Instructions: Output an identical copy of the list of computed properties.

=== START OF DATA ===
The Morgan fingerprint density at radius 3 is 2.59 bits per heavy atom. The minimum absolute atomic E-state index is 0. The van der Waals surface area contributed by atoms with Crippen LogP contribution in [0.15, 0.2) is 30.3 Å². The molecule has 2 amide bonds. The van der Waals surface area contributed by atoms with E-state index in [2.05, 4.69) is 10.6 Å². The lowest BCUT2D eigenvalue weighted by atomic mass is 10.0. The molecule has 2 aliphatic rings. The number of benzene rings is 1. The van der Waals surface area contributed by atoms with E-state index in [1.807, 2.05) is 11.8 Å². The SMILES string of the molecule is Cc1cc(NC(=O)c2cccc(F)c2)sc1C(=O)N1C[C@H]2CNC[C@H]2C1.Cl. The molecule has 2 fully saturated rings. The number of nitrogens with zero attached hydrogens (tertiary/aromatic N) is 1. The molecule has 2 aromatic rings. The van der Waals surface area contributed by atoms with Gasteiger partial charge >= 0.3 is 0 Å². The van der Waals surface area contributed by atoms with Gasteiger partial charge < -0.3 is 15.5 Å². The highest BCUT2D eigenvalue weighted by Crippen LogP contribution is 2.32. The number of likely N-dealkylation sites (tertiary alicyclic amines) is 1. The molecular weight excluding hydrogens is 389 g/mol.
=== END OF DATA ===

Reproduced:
The Morgan fingerprint density at radius 3 is 2.59 bits per heavy atom. The minimum absolute atomic E-state index is 0. The van der Waals surface area contributed by atoms with Crippen LogP contribution in [0.15, 0.2) is 30.3 Å². The molecule has 2 amide bonds. The van der Waals surface area contributed by atoms with E-state index in [2.05, 4.69) is 10.6 Å². The lowest BCUT2D eigenvalue weighted by atomic mass is 10.0. The molecule has 2 aliphatic rings. The number of benzene rings is 1. The van der Waals surface area contributed by atoms with E-state index in [1.807, 2.05) is 11.8 Å². The SMILES string of the molecule is Cc1cc(NC(=O)c2cccc(F)c2)sc1C(=O)N1C[C@H]2CNC[C@H]2C1.Cl. The molecule has 2 fully saturated rings. The number of nitrogens with zero attached hydrogens (tertiary/aromatic N) is 1. The molecule has 2 aromatic rings. The van der Waals surface area contributed by atoms with Gasteiger partial charge >= 0.3 is 0 Å². The van der Waals surface area contributed by atoms with Gasteiger partial charge < -0.3 is 15.5 Å². The highest BCUT2D eigenvalue weighted by Crippen LogP contribution is 2.32. The number of likely N-dealkylation sites (tertiary alicyclic amines) is 1. The molecular weight excluding hydrogens is 389 g/mol.